Personally I think you should look at the buy price as a prepayment of your rent and boys and girls with the passage of time you've had your money's worth no matter what happens. And hey you might just come out the other end with a house and land on the paradise island of Bali to show for it.
 

John M

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Personally I think you should look at the buy price as a prepayment of your rent and boys and girls with the passage of time you've had your money's worth no matter what happens. And hey you might just come out the other end with a house and land on the paradise island of Bali to show for it.
You’re exactly right that a nominee agreement, legality aside, is nothing more than paying rent in advance but equally so is Hak Pakai which ultimately is simply a government protected lease/encumbrance for an agreed period of time that can be traded before expiry.
In the event of a court dispute with the Indonesian owner then the nominee agreement holder is taking a peashooter to a gunfight and a Hak Pakai holder is taking a knife because, just like all the examples in the ‘Driving in Bali’ thread, the starting premise is that the foreigner is a foreigner and has no right to be here.
Of course all forms of civil agreement, lease or ownership require the foreigner to be domiciled in Indonesia and it takes nothing more than a visit from the boys in brown, after the famous “anonymous tip off from a neighbour (owner)”, followed by a trumped up charge and deportation (or Kerobokan) then any agreement, lease or deed is null and void and all rights revert to the Hak Milik owner.
As I said before, in my opinion Las Vegas is a safer way of gambling.
 

Markit

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I have to admit that people have been telling me for years what a terrible idea buying under a nominee agreement is and they may be right.

BUT the funny thing is that ALL of those have been people that were too shit scared or insecure to try it.

I have yet to hear of a bonafide example where anyone has lost everything here on Bali from a rotten nominee agreement.

I'll wait....?

Plenty of examples of someone getting screwed over, even killed, by some lover. Lots of people getting screwed over with lease agreements where the owner throws them out for one reason or another or refuses to renew the agreement as agreed or for the agreed price, blocks off the access over his adjoining property/road. I could go on but you get the idea.

I'll wait...?
 

John M

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Personally I’m more inclined to think that if a foreigner chooses to adopt one of the several legal options available to him in order to secure (a relative term) property in Indonesia, rather than to enter into an indisputably illegal nominee arrangement with a stranger, in a language that they don’t understand, in a country where it’s common knowledge that both the legal system and the police force are the best that money can buy, then that is less an indication that they are shit scared or insecure and more an indication of their intelligence.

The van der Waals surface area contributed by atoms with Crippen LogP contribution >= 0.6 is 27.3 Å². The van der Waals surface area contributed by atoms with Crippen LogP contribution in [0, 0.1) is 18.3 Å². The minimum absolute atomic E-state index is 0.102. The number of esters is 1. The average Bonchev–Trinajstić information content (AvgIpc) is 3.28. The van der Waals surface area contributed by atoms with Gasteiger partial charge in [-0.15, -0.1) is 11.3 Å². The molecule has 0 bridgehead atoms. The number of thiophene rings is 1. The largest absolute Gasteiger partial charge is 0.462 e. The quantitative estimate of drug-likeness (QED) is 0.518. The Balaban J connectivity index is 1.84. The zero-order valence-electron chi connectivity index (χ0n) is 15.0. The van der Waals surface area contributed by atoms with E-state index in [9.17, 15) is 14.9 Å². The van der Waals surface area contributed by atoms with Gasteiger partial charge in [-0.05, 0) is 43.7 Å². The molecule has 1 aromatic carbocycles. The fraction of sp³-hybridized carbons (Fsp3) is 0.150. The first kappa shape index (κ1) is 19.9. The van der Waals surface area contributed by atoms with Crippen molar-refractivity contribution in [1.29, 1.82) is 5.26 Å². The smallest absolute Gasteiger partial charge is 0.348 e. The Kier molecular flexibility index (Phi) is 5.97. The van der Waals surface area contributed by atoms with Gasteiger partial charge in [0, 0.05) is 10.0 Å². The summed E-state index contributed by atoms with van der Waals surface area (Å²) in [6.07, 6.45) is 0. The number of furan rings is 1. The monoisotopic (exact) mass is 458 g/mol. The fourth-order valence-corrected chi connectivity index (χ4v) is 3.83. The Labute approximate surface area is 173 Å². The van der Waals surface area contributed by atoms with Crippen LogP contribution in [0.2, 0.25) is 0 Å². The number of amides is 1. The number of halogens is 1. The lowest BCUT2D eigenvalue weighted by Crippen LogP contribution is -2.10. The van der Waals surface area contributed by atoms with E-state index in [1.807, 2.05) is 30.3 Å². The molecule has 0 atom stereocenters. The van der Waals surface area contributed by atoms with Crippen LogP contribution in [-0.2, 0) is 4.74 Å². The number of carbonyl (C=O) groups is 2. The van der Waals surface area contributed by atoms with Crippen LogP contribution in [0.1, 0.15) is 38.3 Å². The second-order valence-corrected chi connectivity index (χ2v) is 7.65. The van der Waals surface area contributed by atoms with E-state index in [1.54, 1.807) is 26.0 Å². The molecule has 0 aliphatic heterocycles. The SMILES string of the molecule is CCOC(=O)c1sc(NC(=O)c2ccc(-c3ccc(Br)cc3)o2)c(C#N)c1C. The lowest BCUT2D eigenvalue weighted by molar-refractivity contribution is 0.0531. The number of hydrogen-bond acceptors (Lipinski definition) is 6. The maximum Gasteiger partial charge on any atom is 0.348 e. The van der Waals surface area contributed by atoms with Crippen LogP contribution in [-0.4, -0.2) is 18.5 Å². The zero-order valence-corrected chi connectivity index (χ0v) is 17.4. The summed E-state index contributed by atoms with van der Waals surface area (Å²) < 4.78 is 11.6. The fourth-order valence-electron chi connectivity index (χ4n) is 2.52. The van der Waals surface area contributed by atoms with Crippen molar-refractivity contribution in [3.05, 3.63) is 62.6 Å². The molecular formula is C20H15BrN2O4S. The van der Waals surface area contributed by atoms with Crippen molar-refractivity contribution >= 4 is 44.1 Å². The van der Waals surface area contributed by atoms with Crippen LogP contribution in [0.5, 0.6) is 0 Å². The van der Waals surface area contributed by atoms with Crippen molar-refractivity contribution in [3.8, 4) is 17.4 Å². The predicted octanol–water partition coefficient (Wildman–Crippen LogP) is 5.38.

I would now really like to see one of the advocates of nominee agreements post the full text of theirs here so that everyone can see, and be enlightened by, the wording which provides such strong legal protection that it’s the only form of property acquisition in Indonesia where no foreigner has ever been ripped off.

PS: Better blank out the name of the notary because a Journal of Indonesian Notaries article in November 2018 stated that “A nominee agreement does not have legal force and a nominee agreement deed made based on it is null and void” and “The legal effect on a notary who deliberately issues a nominee deed is personal liability as a general official in charge of making the deed of nominee agreements, namely accountability in an administrative, civil, notary and even criminal code of conduct”.
I’d hate to get them into trouble; although I've never heard of a notary getting into trouble so it must never happen ;)
 
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Markit

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As usual the naysayers have a shed-load of throwaway statements but no proof (indisputably illegal nominee arrangement). Since (outside of France) things are not legislated "for" i.e. the following is legal, I'd like to hear which Indonesian law exactly stipulates that Nominee Agreements are illegal. And please don't quote some "knowledgeable" Notary, I've heard most of their rubbish already and it's a load of self-serving "logic" targeting new customers.

I repeat - I have yet to hear of a bonafide example where anyone has lost everything here on Bali from a rotten nominee agreement.

I'll still wait....?